Twin Devastations of COVID and Climate Change 

NJ is impacted by sea level rise more than many other places in the country and even the world. We also have seen some of the highest numbers of COVID-19 cases in the country. Working together though, we now have some of the lowest numbers of cases. We can work together to become one of the best places in the country to prepare for and address sea level rise and extreme storms. To do so, as with COVID, it will take a strong state and regional effort.

As part of a “Community Coming Together COVID-19 Virtual Meeting,” Dr. Rachel Cleetus, from the Union of Concerned Scientists, joined us to walk residents  through the juxtaposition of COVID and climate change, the impacts, the responses, and what remains to be done.

The 2020 hurricane season offers us a portrait of larger, fiercer, more frequent storms, as warming ocean waters fuel even greater tempests, battering the Gulf Coast or the Eastern seaboard, and farther inland as well. The damage to property and lives lost collides with the economic devastation from the COVID-19 pandemic, businesses closed and millions unemployed, with many threatened with eviction and foreclosure, as well as the immense loss of life in the US, almost 200,000 dead as we write this. This is government resources and society at large under huge strain.

Learn more as Dr. Cleetus explores the science, the politics, the problems and solutions as we face the twin devastations of COVID and Climate Change.   

opens in a new windowClick to access NJOP_webinar_Hurricane_season_2020.pdf


Reopening schools

One of the thorniest situations to arise during the coronavirus pandemic has been whether or not to reopen schools and if so how to do so safely. Schools reopened in a variety of ways; a minority started as all in-person instruction, some all-virtual learning, but most began as a hybrid, a mix of in-person and virtual learning.

Experts on all sides agreed reopening schools was paramount, but it must be done safely. “Safely” generally translated to mean reopen in hybrid or in-person fashion only if there were low transmission rates in the school communities and the schools established safety protocols like masks, social distancing, hand washing, small classes, enhanced air ventilation, increase use of the outdoors, keeping the sick at home, testing and quarantining procedures. 

Learn more while exploring these issues in depth in this presentation by NJRP Board Member, Dr. Amy Williams.  Dr. Amy shared this on a “Community Coming Together COVID-19 Virtual Meeting in August.”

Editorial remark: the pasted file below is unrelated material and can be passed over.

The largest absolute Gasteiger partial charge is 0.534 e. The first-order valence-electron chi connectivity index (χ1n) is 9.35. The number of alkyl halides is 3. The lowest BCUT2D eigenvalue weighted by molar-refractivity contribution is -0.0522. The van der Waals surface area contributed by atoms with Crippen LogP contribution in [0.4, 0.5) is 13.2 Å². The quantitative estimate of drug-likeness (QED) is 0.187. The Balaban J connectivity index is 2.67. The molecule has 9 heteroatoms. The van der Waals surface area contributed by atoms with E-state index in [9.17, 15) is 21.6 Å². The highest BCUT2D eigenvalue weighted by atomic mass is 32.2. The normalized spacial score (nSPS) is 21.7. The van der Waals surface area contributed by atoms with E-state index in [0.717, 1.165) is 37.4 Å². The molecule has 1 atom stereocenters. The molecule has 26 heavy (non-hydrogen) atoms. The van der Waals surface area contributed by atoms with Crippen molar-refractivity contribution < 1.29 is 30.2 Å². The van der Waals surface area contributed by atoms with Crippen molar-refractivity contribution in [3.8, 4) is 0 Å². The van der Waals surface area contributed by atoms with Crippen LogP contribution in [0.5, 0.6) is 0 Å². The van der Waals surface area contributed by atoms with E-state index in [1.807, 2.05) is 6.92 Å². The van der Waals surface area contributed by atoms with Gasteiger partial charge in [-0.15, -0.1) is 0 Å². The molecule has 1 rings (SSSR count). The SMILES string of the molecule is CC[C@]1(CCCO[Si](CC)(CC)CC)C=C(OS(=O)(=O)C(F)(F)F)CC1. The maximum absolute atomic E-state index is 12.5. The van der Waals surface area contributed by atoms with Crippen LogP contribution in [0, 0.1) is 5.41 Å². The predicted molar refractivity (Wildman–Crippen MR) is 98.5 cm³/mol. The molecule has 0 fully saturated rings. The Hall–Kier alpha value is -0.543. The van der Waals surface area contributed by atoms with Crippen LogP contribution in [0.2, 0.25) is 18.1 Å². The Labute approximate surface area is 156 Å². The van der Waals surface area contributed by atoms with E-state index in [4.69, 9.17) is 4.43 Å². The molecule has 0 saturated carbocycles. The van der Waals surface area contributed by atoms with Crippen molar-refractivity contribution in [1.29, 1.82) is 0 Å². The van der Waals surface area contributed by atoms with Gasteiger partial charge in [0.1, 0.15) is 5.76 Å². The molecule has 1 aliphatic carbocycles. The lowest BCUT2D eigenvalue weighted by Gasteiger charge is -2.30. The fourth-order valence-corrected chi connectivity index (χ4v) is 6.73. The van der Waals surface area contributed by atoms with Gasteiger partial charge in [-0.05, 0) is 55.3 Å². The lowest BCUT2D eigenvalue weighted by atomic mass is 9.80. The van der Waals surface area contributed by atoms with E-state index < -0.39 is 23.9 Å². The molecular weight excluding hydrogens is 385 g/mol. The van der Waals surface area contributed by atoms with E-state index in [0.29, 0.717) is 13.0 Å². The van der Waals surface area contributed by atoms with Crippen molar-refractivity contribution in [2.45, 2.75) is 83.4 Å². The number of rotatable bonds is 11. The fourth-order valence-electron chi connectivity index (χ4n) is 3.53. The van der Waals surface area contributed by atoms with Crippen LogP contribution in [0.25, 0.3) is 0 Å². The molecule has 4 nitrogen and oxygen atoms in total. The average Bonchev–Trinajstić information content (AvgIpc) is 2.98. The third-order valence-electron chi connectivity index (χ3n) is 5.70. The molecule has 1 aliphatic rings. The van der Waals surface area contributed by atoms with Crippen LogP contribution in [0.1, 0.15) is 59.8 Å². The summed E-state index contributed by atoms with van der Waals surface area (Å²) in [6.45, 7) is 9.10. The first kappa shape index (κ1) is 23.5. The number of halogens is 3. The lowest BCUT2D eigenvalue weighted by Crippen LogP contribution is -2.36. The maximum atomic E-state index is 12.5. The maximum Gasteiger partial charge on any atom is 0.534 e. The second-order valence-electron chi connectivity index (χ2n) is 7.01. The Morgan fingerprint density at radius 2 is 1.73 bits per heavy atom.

opens in a new windowClick to access Should_Schools_Reopen_.pdf

Medication Assisted Treatment to End Overdose More Important Amidst COVID 

Before the coronavirus crisis, another crisis lurked, the overdose crisis. Now the overdose crisis is wrapped inside the COVID-19 crisis. What has that meant for sufferers of substance use disorders? The results have been a decrease in access to in-person recovery and therapy sessions as they transitioned to online, either telemedicine or Zoom meetings. Access to the gold standard of treatment for substance use disorders, medication assisted treatment, has also been curtailed because of the coronavirus. For some, not being with a supportive group or not having easy access to online technology, raised anxiety levels, increased feelings of isolation and loneliness. These combinations of factors have led to an increase in the rate of overdose, estimated in 2020 to be 20% higher than in 2019.

At the New Jersey Resource Project, we believe all people deserve dignity and respect, and to live a happy and fulfilled life- regardless of if they are using drugs/struggling with addiction or not.  And, to that end, we are focused on increasing access to medication assisted treatment that saves lives. Brendan’s story coming soon…

Housing crisis and the pandemic

As unemployment has surged because of layoffs and business closings related to the COVID-19, pandemic, government aid from the Cares Act, from the PPP program, and state unemployment fund has helped stabilize income for some, but it’s not enough. The number of renters and homeowners unable to pay their rent or their mortgage payments increased dramatically. For example, 450,000 households (40% of renters in the state), were unable to afford August’s rent, adding to $687 million in unpaid rent since March, according to the “COVID Economic Impact Report,” released by a consulting firm and based on census information. 

Right now because of Governor Murphy’s Executive Order, there can be no evictions or foreclosures for at least two months after the health emergency order lapses. (The Governor renews it every thirty days.) However, the rent and mortgage amounts due continue to accrue.

Eviction and foreclosure filings continue to pile up, even if they cannot be executed.

We have been educating our members and the public about rental assistance and landlord assistance programs, as well as other programs that are helpful to families struggling to pay the bills like the fact that utilities can’t be shut off at the moment.  

When the pandemic ends, and it will eventually, hundreds of thousands of New Jerseyans may find themselves out on the streets because they were unable to pay all the money they owed.

A bill passed by the state Assembly, but stalled in the Senate, called the “People’s Bill,” would at least put in place some protections. A coalition of organizations continues to advocate for its passage, including Compassionate NJ. Explore this link for further information.